Stephen: Joint winner.
Rob: But the trouble is, if you do that, you people will think that you’re joint winner with somebody else.
Stephen: Joint with myself.
Stephen: That’s why I use the term co-winner instead of joint winner.
Stephen: Because both of my books won. I also was put in for another one, the Imaginarium Convention, which was just over a week ago. They have the so-called Imadjinn Awards spelt “I’m a Djinn”, and I was put in there for “Best Short Story Collection By a Single Author”. I didn’t win, but I was shortlisted.
Stephen: And so, you know, there’s… There’s the kudos of there of being one of the runners up, even if I didn’t get the main prize. So, you know, I’m beginning to get out there. I’ve been trying various local bookshops. I’m still waiting to hear back from them, if they do. I know some of them do readings. There are others where you do book signings. I’m trying to get in on there now, and I’m trying to establish a presence at the moment on places like Twitter. I’m thinking about moving on to Threads as well. See if that’s any good. And, of course, I have my YouTube Channel.
Rob: YouTube channel as well? So mainly fantasy, science fiction we’re talking about here. Ever thought of writing a book of love?
Stephen: I have tried. I have been trying, but they do tend to get a little bit steamy. So, it’s not just romance, it’s erotic romance.
Stephen: In fact, I tried to come once from the other direction. I tried to write pornography, and it ended up turning into an erotic romance.
Rob: Oh dear.
Stephen: I’m not sure that’s ever going to be published, but it was fun doing it.
Rob: Okay. well, let’s have Peter Gabriel, The Book of Love, then.
Rob: The Book of Love and Peter Gabriel. We’re talking books this morning and got author Stephen Oliver with us. Now we’ve talked about what you have published and what have you got now, what’s your project at the moment?
Stephen: At the moment, I’m in the middle of the editing. I just finished the editing phase, actually, for the sequel to Paranormal City. My working title is Paranormal City II: Tales From the Underbelly.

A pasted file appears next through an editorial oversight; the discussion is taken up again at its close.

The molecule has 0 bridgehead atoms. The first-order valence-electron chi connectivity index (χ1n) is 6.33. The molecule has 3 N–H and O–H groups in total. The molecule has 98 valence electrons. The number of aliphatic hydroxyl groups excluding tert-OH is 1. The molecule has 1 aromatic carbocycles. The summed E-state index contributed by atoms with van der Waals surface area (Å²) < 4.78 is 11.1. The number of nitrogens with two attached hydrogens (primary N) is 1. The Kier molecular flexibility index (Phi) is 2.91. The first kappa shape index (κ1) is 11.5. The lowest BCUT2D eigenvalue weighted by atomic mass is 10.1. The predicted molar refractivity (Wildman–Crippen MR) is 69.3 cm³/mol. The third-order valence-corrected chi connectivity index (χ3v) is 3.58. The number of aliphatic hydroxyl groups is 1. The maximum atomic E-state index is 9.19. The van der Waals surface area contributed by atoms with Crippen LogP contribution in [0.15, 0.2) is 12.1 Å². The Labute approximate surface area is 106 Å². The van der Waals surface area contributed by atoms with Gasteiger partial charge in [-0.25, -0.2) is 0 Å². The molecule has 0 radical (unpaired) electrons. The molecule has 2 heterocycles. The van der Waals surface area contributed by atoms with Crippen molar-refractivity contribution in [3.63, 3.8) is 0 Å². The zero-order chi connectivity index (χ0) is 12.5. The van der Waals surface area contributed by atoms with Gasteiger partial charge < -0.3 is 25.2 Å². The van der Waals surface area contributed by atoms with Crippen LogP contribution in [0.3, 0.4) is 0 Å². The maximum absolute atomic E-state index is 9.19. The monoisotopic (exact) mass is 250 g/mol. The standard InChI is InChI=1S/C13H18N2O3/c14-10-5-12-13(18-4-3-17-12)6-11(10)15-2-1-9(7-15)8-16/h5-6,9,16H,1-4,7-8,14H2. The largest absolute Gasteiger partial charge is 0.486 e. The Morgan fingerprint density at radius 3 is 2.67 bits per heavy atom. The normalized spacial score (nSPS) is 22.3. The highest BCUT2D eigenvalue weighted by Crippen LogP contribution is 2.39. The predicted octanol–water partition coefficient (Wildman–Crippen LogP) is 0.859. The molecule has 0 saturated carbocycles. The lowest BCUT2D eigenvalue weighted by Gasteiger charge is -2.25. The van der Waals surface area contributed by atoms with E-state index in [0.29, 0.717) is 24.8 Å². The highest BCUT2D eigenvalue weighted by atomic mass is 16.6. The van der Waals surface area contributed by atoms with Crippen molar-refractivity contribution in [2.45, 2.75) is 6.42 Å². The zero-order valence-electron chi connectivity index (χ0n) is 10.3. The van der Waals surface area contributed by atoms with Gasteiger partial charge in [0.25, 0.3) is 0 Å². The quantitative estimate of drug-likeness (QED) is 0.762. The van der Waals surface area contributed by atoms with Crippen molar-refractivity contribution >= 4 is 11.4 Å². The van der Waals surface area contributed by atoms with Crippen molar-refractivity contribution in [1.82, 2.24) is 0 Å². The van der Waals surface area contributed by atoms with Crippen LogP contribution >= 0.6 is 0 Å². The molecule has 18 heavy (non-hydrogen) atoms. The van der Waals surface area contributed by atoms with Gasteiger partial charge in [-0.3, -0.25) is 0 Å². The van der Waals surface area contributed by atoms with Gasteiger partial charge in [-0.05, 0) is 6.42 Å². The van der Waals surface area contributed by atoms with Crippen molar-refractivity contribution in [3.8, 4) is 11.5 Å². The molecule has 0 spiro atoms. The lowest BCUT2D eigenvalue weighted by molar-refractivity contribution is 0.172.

I have Volumes three and four completed already. Volume five I’m writing, and I’ve got seven or eight offshoots from there, various aspects of the same narrative world. The only difference is they specialise, for instance, as one with fairies and fairy tales. There’s another one about the reapers who work for the Grim Reaper and so on.
I’ve got a couple of others. There’s a four-part series, Young Adult, about straight hard science fiction, but that’s sitting on the back burner at the moment.
And I’ve got an epic fantasy I’m working on, which I mentioned earlier. I think it’s going to be about 150,000 words by the time I finish, so I’d better establish myself a little bit more before I get on to that.
But I just write. Every day I write. The thing is, as I said before, 1.4 million words. That’s only about 350 words a day, effectively, because there are days when I’m editing and working. Or I’m doing something else; I’m submitting. Or, as I did this weekend, I did a so-called book trailer, a little video, which you can watch on your on your phone for Paranormal City. I’ve already done one for shuttlers.
And these are all things that you need for the marketing side of things, which is something which is completely unnatural to me. I’m not a marketer, but I’m learning about it and how to push yourself out and how to get yourself established. This is a part of my marketing, talking to you.
Rob: Good. Hope we0 can help you get to that next step and next level. Apart from book writing, have you got any other interests?